Session #2 of Platform Conference was presented by Michael Hyatt’s business partner, Ken Davis. It was titled, ‘Creating WOW.’ In a field of younger presenters Ken is the proverbial elder statesman, but his topic really resonated with what all the subsequent speakers would talk on.
As an aside, while in Franklin, TN, my wife and I stayed with our longtime friends, the McKeehan’s. Toby is now better known by his stage name TobyMac, but over 20 years ago he was a struggling artist working to get his first band, DC Talk, booked onto shows. Chatting with Toby one night I listed the speakers at Platform Conference. Ken Davis was the name that suddenly jumped out for him, almost his ‘wow’ moment. Toby recounted that one of DC Talk’s early gigs was performing at an event organized by Ken Davis, a booking that Toby remembered he gained through sheer persistence and hard dogged tenacity. Well, DC Talk, and later TobyMac, have gone on to wow many since those early days. Through it all the principles of wow still hold. Talent will get you so far. Contacts may get you a little further. However, it is tenacity, authenticity, openness and a passion for what you do that will see you to the goal. Please read on for my recap of Session #2 by Ken Davis.
Ken started by noting examples of where leaders who really ought to have had more of an imagination ended up making fairly poor predictions. These included:
- Popular Mechanics 1949 prediction that computers in the future would weigh no more than 1.5 tons,
- IBM’s chairman in 1953 predicting that the world market for supercomputers was probably around five,
- IBM’s head of advanced systems who is 1968 noted the existence of the microchip but questioned “what is it good for?”, and,
- Western Union in 1876 noting that the telephone was of no significant value.
What did these people or companies have in common?
THEY LACKED VISION
In turn their products came to lack ‘wow’ and their companies suffered terribly for it. The world was changing fast for the leaders that Ken highlighted in his opening, and it changes fast for us. A ‘wow’ product of today can very quickly become ‘whoa’, a tired, old product of tomorrow.
But where does wow come from? Well, simply put, it is everywhere. “Take off your blinders,” said Ken. “You have to look around. You have to keep your eyes open.” This point was later amplified in Session #8, Creating Opportunity from the Ordinary, by John Saddington.
What happens when your product looses its wow? Ken noted that the most immediate impact is that the size of the tribe reduces. All of a sudden your loyal band of boosters starts to disappear. Recall that Michael Hyatt told us in Session #1 that a growing tribe is key to a successful platform. The tribe is the key to you future success, and as your site or product ‘wow’ turns to ‘whoa’ they are heading for the doors. In droves!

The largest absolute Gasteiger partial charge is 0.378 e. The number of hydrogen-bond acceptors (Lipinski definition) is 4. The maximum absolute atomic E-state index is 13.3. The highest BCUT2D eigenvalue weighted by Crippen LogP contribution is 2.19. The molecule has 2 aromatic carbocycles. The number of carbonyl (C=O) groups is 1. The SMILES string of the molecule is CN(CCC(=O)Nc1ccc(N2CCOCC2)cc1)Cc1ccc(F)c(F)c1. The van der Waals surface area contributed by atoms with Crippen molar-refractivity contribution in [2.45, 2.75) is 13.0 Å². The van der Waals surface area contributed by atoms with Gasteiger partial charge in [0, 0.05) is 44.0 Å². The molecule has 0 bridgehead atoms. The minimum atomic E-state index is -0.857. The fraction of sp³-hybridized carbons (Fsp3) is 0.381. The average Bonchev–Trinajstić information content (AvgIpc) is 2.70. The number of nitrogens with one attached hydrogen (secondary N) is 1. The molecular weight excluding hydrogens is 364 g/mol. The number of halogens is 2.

But what if you are not selling a physical product? How can you make sure that you keep your tribe fuelled with wow? Your site, Ken explained, must have the wow factor. The interesting things you do, the reports on who you meet and are inspired by, the products you can’t wait to tell your tribe about because you passionately love using them, these things will powerfully influence the tribe and its perception of, and loyalty to, your brand. And that brand may be simply YOU.
So, where do we find this wow? Look for it at the intersection of three places:
- PRETTY. We are naturally attracted to good-looking things. You want as tribe members to see you. Visibility on your site is key, uniqueness is a must, and having a friendly rapport with your tribe is crucial. You can’t just throw content up and never respond to comments. You also cannot expect to be successful if you do nothing more that repost the content developed by others. (Recaps of conferences must be an exception but that was not covered, right?). Finally, you cannot be a grumpy person to your tribes needs and questions. You have to be friendly and patient and nurturing. They will reward you richly for the effort you make.
- PRACTICAL. Your work should not be overcomplicated. Simple is best. Its approachable. Don’t labour over things, be agile, nimble, be fast. Ensure that all you do intentionally targets your niche. The NICHE is WOW. You simply cannot be everything to everyone. More than anything else your content must be beneficial to your audience. If you produce just for you it will go nowhere.
- PERSONAL. Have integrity. Be you. Be authentic in who you are when on your platform. Be accessible. Be generous. Be positive. Be passionate. Every single thing you do should point back to every thing else you do that is relevant to your followers. Most importantly it should all point back to your main home base, your primary platform.
Essentially what Ken is saying is that a platform cannot be built on information alone. It must be personal.
Does your platform have an intersection point of these three places? Are you strong in one or two but the third does not overlap? This presents a problem for achieving your WOW. The great thing is that, once identified, you have a great opportunity to close the gap, to create overlap. In doing so to bring WOW to your platform.
Let me know your thoughts. Where am I missing WOW on my site? Am I serving you openly and honestly? This is a work in progress and my intention is to adjust the site shortly to include a proper home landing page and the posts ordered under category tabs. Through it all I want you to know that I am learning. That I am responding to what I am discovering, and that I want to share what I have with you as I go on this journey.
I welcome your opinion in a comment, and the third post in this Platform Recap series will be Prepare To Launch delivered by Michael Hyatt. So much information in that one. I hope you will come back to read it.